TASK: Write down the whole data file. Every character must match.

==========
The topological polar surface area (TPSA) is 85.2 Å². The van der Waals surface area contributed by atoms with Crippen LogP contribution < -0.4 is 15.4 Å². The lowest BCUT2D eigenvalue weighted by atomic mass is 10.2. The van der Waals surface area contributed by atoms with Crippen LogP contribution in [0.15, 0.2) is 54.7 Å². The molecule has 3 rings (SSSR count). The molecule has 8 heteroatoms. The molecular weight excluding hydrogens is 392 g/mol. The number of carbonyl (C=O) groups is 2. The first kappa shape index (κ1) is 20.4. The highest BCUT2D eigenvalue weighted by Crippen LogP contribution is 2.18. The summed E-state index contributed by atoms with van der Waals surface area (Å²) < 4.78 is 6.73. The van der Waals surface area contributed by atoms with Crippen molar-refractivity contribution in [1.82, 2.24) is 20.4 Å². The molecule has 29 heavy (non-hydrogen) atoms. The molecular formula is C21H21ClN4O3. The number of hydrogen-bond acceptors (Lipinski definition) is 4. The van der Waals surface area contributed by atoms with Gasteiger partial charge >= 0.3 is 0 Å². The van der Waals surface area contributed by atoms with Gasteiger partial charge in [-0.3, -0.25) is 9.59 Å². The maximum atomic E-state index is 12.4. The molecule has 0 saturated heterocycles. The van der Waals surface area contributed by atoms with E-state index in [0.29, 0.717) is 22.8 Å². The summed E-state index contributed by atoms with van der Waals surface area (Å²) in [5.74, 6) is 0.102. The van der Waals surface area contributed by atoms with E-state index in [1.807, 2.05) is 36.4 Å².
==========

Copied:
The topological polar surface area (TPSA) is 85.2 Å². The van der Waals surface area contributed by atoms with Crippen LogP contribution < -0.4 is 15.4 Å². The lowest BCUT2D eigenvalue weighted by atomic mass is 10.2. The van der Waals surface area contributed by atoms with Crippen LogP contribution in [0.15, 0.2) is 54.7 Å². The molecule has 3 rings (SSSR count). The molecule has 8 heteroatoms. The molecular weight excluding hydrogens is 392 g/mol. The number of carbonyl (C=O) groups is 2. The first kappa shape index (κ1) is 20.4. The highest BCUT2D eigenvalue weighted by Crippen LogP contribution is 2.18. The summed E-state index contributed by atoms with van der Waals surface area (Å²) < 4.78 is 6.73. The van der Waals surface area contributed by atoms with Crippen molar-refractivity contribution in [1.82, 2.24) is 20.4 Å². The molecule has 29 heavy (non-hydrogen) atoms. The molecular formula is C21H21ClN4O3. The number of hydrogen-bond acceptors (Lipinski definition) is 4. The van der Waals surface area contributed by atoms with Gasteiger partial charge >= 0.3 is 0 Å². The van der Waals surface area contributed by atoms with Gasteiger partial charge in [-0.3, -0.25) is 9.59 Å². The maximum atomic E-state index is 12.4. The molecule has 0 saturated heterocycles. The van der Waals surface area contributed by atoms with E-state index in [0.29, 0.717) is 22.8 Å². The summed E-state index contributed by atoms with van der Waals surface area (Å²) in [5.74, 6) is 0.102. The van der Waals surface area contributed by atoms with E-state index in [1.807, 2.05) is 36.4 Å².